Classic tale, creatively told
Alexander Academy displays dance prowess in ‘The Little Mermaid’
Alexander Academy Performing Company, the little dance company that could, has been offering professional dance instruction Upcountry for 28 years. After needing to relocate from the old Kula Community Center last summer, the academy has since settled into their new home in Haliimaile.
AAPC’s annual ballet is in many ways the only opportunity for Maui audiences to see a full-length ballet live. More than 200 dancers — from toddlers to the school’s upper-level dancers — will execute complex choreography in “The Little Mermaid,” a ballet inspired by Hans Christian Andersen’s classic tale, and featuring additional dance styles ranging from contemporary, jazz, lyrical, hip-hop, acrobatics and break-dancing at Seabury Hall’s ‘A’ali’ikuhonua Creative Arts Center in Makawao this weekend.
AAPC’s “The Little Mermaid” is essentially an original production created by company Artistic Director Amelia Couture, but based on Anderson’s story, not the Disney film.
“We did not use any music or choreography from other ballet productions, but I was inspired by San Francisco Ballet’s version, choreographed by John Neumeier,” said Couture. “We’ve revised the ending in an effort to make it less somber, since in the original Little Mermaid actually dies, but other than that we have stayed quite faithful to the story.”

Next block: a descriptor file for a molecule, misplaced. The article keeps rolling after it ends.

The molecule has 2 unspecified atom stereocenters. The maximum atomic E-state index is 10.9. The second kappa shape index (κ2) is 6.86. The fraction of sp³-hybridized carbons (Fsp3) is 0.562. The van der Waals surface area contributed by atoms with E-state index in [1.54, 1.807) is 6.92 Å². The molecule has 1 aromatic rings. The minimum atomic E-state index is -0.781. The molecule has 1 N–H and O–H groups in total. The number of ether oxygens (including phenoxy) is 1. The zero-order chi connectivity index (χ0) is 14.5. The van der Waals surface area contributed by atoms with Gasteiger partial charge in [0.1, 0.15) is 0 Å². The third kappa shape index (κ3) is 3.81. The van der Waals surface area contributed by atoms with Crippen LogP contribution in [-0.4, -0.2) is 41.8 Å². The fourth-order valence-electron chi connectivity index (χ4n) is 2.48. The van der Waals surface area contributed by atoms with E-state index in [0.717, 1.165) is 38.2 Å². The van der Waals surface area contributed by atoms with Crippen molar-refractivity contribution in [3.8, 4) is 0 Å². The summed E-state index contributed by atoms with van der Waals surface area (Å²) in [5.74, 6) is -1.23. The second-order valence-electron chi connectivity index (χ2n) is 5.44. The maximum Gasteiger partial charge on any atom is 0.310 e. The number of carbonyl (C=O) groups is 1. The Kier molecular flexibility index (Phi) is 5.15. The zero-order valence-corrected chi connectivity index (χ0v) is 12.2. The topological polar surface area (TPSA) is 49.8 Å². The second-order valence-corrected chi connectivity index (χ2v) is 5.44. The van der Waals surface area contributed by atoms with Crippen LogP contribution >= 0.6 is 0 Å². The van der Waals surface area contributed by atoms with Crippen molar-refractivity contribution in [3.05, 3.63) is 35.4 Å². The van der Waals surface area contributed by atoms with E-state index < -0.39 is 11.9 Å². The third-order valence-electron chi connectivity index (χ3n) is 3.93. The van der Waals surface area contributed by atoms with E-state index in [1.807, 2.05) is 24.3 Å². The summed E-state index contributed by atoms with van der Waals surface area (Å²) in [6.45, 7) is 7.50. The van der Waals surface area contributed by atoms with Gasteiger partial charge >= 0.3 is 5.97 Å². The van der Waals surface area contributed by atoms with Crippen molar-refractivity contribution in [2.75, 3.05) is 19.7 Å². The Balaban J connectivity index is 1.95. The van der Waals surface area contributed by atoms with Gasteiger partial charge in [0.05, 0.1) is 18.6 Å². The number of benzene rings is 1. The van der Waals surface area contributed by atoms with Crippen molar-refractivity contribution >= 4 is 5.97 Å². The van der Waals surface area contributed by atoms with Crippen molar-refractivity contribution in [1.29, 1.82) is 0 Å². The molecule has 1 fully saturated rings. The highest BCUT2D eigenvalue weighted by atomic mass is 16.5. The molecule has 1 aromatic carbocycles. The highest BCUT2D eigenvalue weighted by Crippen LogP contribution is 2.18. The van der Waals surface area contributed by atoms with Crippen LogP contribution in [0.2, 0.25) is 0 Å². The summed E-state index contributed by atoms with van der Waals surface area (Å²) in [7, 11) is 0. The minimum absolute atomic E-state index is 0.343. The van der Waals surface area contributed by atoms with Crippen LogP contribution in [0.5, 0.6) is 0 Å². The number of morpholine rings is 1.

I asked Couture, who studied at Alexander Academy as a child, what makes the academy different from other Maui dance schools.
“I teach at Alexander Academy because I studied there as a kid, and it has always felt like a family. The young people at the school love and support each other. They cheer each other on, and inspire each other to work hard. I am honored to be part of their lives and to watch as they become young adults,” she said.
Couture went on to train at Salt Lake City’s Ballet West as a teenager.
“The first time I was in a ‘real’ full-length ballet was ‘The Nutcracker’ as an apprentice dancer with Ballet West. I was 16 and had never even sat in the audience to watch a full ballet before that moment. It was overwhelming to be in one.”
I asked how dance has changed since then, as well as her advice for Maui’s teenage dance students.
“My advice to young dancers on the island would be to see every dance performance that comes to the (Maui Arts & Cultural Center), take classes from as many teachers in as many styles as possible and utilize online resources to expand your horizons,” she said.